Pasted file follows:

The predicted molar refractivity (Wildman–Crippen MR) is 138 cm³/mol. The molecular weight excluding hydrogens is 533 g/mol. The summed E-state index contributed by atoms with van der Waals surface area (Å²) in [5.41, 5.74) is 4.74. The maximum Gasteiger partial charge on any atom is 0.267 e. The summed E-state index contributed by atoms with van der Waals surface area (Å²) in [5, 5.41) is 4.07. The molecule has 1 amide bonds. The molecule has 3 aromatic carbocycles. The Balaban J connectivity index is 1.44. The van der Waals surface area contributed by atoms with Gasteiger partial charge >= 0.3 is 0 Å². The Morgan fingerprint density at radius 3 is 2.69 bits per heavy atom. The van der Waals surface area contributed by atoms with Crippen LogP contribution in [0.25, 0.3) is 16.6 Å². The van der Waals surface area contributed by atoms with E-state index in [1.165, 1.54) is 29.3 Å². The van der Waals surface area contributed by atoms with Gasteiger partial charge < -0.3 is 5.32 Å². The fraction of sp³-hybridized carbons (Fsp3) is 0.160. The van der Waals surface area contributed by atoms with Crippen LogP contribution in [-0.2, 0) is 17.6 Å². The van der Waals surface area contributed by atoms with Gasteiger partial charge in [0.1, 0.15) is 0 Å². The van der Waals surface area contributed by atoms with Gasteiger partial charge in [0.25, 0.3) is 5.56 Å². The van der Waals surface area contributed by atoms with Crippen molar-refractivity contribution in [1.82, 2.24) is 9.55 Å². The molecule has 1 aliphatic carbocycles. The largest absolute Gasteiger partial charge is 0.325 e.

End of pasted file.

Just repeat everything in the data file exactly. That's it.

The predicted molar refractivity (Wildman–Crippen MR) is 138 cm³/mol. The molecular weight excluding hydrogens is 533 g/mol. The summed E-state index contributed by atoms with van der Waals surface area (Å²) in [5.41, 5.74) is 4.74. The maximum Gasteiger partial charge on any atom is 0.267 e. The summed E-state index contributed by atoms with van der Waals surface area (Å²) in [5, 5.41) is 4.07. The molecule has 1 amide bonds. The molecule has 3 aromatic carbocycles. The Balaban J connectivity index is 1.44. The van der Waals surface area contributed by atoms with Gasteiger partial charge >= 0.3 is 0 Å². The Morgan fingerprint density at radius 3 is 2.69 bits per heavy atom. The van der Waals surface area contributed by atoms with Crippen LogP contribution in [0.25, 0.3) is 16.6 Å². The van der Waals surface area contributed by atoms with E-state index in [1.165, 1.54) is 29.3 Å². The van der Waals surface area contributed by atoms with Gasteiger partial charge < -0.3 is 5.32 Å². The fraction of sp³-hybridized carbons (Fsp3) is 0.160. The van der Waals surface area contributed by atoms with Crippen LogP contribution in [-0.2, 0) is 17.6 Å². The van der Waals surface area contributed by atoms with Gasteiger partial charge in [0.1, 0.15) is 0 Å². The van der Waals surface area contributed by atoms with Gasteiger partial charge in [0.25, 0.3) is 5.56 Å². The van der Waals surface area contributed by atoms with Crippen molar-refractivity contribution in [1.82, 2.24) is 9.55 Å². The molecule has 1 aliphatic carbocycles. The largest absolute Gasteiger partial charge is 0.325 e.